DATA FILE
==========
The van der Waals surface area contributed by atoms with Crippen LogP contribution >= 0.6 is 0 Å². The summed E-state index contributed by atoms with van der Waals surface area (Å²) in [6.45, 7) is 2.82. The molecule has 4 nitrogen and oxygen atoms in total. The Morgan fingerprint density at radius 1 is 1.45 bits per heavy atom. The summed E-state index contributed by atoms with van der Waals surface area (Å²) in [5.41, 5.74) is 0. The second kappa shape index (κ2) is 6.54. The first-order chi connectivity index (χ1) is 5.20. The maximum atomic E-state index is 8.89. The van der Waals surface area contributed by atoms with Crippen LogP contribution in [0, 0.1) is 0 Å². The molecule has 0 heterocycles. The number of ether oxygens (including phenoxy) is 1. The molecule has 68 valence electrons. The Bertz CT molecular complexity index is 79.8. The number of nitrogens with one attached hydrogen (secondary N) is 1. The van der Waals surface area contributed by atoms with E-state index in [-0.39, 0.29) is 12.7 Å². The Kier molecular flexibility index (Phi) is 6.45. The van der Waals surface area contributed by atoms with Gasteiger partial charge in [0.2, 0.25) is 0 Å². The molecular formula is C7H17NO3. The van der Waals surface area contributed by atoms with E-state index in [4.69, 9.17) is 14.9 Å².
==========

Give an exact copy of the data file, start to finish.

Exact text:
The van der Waals surface area contributed by atoms with Crippen LogP contribution >= 0.6 is 0 Å². The summed E-state index contributed by atoms with van der Waals surface area (Å²) in [6.45, 7) is 2.82. The molecule has 4 nitrogen and oxygen atoms in total. The Morgan fingerprint density at radius 1 is 1.45 bits per heavy atom. The summed E-state index contributed by atoms with van der Waals surface area (Å²) in [5.41, 5.74) is 0. The second kappa shape index (κ2) is 6.54. The first-order chi connectivity index (χ1) is 5.20. The maximum atomic E-state index is 8.89. The van der Waals surface area contributed by atoms with Crippen LogP contribution in [0, 0.1) is 0 Å². The molecule has 0 heterocycles. The number of ether oxygens (including phenoxy) is 1. The molecule has 68 valence electrons. The Bertz CT molecular complexity index is 79.8. The number of nitrogens with one attached hydrogen (secondary N) is 1. The van der Waals surface area contributed by atoms with E-state index in [-0.39, 0.29) is 12.7 Å². The Kier molecular flexibility index (Phi) is 6.45. The van der Waals surface area contributed by atoms with Gasteiger partial charge in [0.2, 0.25) is 0 Å². The molecular formula is C7H17NO3. The van der Waals surface area contributed by atoms with E-state index in [4.69, 9.17) is 14.9 Å².